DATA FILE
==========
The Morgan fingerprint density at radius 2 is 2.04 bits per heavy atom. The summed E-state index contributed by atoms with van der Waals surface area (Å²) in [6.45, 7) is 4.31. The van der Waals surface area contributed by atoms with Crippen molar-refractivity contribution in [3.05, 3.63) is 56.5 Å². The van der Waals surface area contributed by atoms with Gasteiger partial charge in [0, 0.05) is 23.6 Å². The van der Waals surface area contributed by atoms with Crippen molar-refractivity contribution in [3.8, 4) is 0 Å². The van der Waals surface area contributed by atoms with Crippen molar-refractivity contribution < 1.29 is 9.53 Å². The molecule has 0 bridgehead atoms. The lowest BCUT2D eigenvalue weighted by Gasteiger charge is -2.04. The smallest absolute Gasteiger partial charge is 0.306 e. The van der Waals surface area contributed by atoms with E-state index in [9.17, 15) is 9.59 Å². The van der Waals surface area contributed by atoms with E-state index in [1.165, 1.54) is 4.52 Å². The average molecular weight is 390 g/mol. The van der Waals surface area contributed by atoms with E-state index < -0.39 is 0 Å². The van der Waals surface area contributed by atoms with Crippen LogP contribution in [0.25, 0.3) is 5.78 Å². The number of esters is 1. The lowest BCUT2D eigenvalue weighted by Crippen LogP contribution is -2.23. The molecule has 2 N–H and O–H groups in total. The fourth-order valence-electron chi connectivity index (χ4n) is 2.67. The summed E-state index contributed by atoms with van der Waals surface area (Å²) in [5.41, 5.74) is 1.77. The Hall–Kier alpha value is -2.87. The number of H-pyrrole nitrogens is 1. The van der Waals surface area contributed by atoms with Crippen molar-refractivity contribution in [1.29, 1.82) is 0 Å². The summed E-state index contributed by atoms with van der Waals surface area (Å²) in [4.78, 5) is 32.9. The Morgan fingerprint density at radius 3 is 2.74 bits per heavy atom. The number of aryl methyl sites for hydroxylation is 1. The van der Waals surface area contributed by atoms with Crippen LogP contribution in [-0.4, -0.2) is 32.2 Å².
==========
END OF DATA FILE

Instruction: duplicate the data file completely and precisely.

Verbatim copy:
The Morgan fingerprint density at radius 2 is 2.04 bits per heavy atom. The summed E-state index contributed by atoms with van der Waals surface area (Å²) in [6.45, 7) is 4.31. The van der Waals surface area contributed by atoms with Crippen molar-refractivity contribution in [3.05, 3.63) is 56.5 Å². The van der Waals surface area contributed by atoms with Gasteiger partial charge in [0, 0.05) is 23.6 Å². The van der Waals surface area contributed by atoms with Crippen molar-refractivity contribution in [3.8, 4) is 0 Å². The van der Waals surface area contributed by atoms with Crippen molar-refractivity contribution < 1.29 is 9.53 Å². The molecule has 0 bridgehead atoms. The lowest BCUT2D eigenvalue weighted by Gasteiger charge is -2.04. The smallest absolute Gasteiger partial charge is 0.306 e. The van der Waals surface area contributed by atoms with E-state index in [9.17, 15) is 9.59 Å². The van der Waals surface area contributed by atoms with E-state index in [1.165, 1.54) is 4.52 Å². The average molecular weight is 390 g/mol. The van der Waals surface area contributed by atoms with E-state index < -0.39 is 0 Å². The van der Waals surface area contributed by atoms with Crippen LogP contribution in [0.25, 0.3) is 5.78 Å². The number of esters is 1. The lowest BCUT2D eigenvalue weighted by Crippen LogP contribution is -2.23. The molecule has 2 N–H and O–H groups in total. The fourth-order valence-electron chi connectivity index (χ4n) is 2.67. The summed E-state index contributed by atoms with van der Waals surface area (Å²) in [5.41, 5.74) is 1.77. The Hall–Kier alpha value is -2.87. The number of H-pyrrole nitrogens is 1. The van der Waals surface area contributed by atoms with Crippen molar-refractivity contribution in [1.29, 1.82) is 0 Å². The summed E-state index contributed by atoms with van der Waals surface area (Å²) in [4.78, 5) is 32.9. The Morgan fingerprint density at radius 3 is 2.74 bits per heavy atom. The number of aryl methyl sites for hydroxylation is 1. The van der Waals surface area contributed by atoms with Crippen LogP contribution in [-0.4, -0.2) is 32.2 Å².